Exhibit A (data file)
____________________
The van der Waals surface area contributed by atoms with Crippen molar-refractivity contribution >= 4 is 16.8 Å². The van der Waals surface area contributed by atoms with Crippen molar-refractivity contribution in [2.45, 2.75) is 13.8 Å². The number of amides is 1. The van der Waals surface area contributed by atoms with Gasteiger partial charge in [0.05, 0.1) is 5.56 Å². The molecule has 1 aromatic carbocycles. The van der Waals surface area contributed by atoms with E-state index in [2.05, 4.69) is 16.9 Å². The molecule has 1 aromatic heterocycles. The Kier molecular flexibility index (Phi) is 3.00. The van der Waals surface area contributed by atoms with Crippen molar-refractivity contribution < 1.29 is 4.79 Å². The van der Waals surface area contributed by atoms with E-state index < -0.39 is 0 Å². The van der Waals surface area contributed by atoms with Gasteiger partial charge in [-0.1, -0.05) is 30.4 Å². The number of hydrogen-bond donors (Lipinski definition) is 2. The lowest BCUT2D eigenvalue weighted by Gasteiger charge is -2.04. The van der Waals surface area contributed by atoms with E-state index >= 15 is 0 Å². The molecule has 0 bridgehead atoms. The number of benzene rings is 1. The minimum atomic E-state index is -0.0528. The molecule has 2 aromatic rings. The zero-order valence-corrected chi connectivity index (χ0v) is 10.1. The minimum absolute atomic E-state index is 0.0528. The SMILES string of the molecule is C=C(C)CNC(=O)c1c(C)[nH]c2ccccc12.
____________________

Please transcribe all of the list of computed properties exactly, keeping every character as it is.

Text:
The van der Waals surface area contributed by atoms with Crippen molar-refractivity contribution >= 4 is 16.8 Å². The van der Waals surface area contributed by atoms with Crippen molar-refractivity contribution in [2.45, 2.75) is 13.8 Å². The number of amides is 1. The van der Waals surface area contributed by atoms with Gasteiger partial charge in [0.05, 0.1) is 5.56 Å². The molecule has 1 aromatic carbocycles. The van der Waals surface area contributed by atoms with E-state index in [2.05, 4.69) is 16.9 Å². The molecule has 1 aromatic heterocycles. The Kier molecular flexibility index (Phi) is 3.00. The van der Waals surface area contributed by atoms with Crippen molar-refractivity contribution < 1.29 is 4.79 Å². The van der Waals surface area contributed by atoms with E-state index < -0.39 is 0 Å². The van der Waals surface area contributed by atoms with Gasteiger partial charge in [-0.1, -0.05) is 30.4 Å². The number of hydrogen-bond donors (Lipinski definition) is 2. The lowest BCUT2D eigenvalue weighted by Gasteiger charge is -2.04. The van der Waals surface area contributed by atoms with E-state index >= 15 is 0 Å². The molecule has 0 bridgehead atoms. The number of benzene rings is 1. The minimum atomic E-state index is -0.0528. The molecule has 2 aromatic rings. The zero-order valence-corrected chi connectivity index (χ0v) is 10.1. The minimum absolute atomic E-state index is 0.0528. The SMILES string of the molecule is C=C(C)CNC(=O)c1c(C)[nH]c2ccccc12.